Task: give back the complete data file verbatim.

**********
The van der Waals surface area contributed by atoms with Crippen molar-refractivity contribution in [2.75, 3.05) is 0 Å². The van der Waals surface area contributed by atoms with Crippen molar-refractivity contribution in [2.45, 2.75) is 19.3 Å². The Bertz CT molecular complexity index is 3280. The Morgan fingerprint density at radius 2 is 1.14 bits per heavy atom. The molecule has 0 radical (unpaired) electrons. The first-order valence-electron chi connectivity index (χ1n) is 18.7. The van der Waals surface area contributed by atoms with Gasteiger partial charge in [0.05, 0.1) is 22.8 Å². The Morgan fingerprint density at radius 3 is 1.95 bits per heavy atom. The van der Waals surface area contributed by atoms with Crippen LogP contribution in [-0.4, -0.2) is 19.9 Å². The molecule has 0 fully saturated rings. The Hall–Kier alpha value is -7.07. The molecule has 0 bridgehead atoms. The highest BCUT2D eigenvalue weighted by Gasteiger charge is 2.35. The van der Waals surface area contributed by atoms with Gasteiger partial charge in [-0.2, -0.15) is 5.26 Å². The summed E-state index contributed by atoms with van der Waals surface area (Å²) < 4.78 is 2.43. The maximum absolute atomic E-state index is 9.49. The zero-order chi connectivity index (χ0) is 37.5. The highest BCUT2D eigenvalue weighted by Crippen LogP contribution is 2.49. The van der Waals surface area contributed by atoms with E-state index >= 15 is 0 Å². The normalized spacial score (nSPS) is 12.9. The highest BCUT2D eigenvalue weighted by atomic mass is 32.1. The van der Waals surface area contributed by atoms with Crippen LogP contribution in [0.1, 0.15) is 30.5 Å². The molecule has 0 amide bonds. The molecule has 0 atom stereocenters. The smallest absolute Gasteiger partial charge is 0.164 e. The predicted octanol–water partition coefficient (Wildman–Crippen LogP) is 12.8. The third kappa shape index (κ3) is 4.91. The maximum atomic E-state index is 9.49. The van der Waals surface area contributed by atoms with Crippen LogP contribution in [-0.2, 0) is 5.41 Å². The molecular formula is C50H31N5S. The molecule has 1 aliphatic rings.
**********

The van der Waals surface area contributed by atoms with Crippen molar-refractivity contribution in [2.75, 3.05) is 0 Å². The van der Waals surface area contributed by atoms with Crippen molar-refractivity contribution in [2.45, 2.75) is 19.3 Å². The Bertz CT molecular complexity index is 3280. The Morgan fingerprint density at radius 2 is 1.14 bits per heavy atom. The molecule has 0 radical (unpaired) electrons. The first-order valence-electron chi connectivity index (χ1n) is 18.7. The van der Waals surface area contributed by atoms with Gasteiger partial charge in [0.05, 0.1) is 22.8 Å². The Morgan fingerprint density at radius 3 is 1.95 bits per heavy atom. The van der Waals surface area contributed by atoms with Crippen LogP contribution in [-0.4, -0.2) is 19.9 Å². The molecule has 0 fully saturated rings. The Hall–Kier alpha value is -7.07. The molecule has 0 bridgehead atoms. The highest BCUT2D eigenvalue weighted by Gasteiger charge is 2.35. The van der Waals surface area contributed by atoms with Gasteiger partial charge in [-0.2, -0.15) is 5.26 Å². The summed E-state index contributed by atoms with van der Waals surface area (Å²) < 4.78 is 2.43. The maximum absolute atomic E-state index is 9.49. The zero-order chi connectivity index (χ0) is 37.5. The highest BCUT2D eigenvalue weighted by Crippen LogP contribution is 2.49. The van der Waals surface area contributed by atoms with E-state index >= 15 is 0 Å². The normalized spacial score (nSPS) is 12.9. The highest BCUT2D eigenvalue weighted by atomic mass is 32.1. The van der Waals surface area contributed by atoms with Crippen LogP contribution in [0.1, 0.15) is 30.5 Å². The molecule has 0 amide bonds. The molecule has 0 atom stereocenters. The smallest absolute Gasteiger partial charge is 0.164 e. The predicted octanol–water partition coefficient (Wildman–Crippen LogP) is 12.8. The third kappa shape index (κ3) is 4.91. The maximum atomic E-state index is 9.49. The van der Waals surface area contributed by atoms with Crippen LogP contribution in [-0.2, 0) is 5.41 Å². The molecular formula is C50H31N5S. The molecule has 1 aliphatic rings.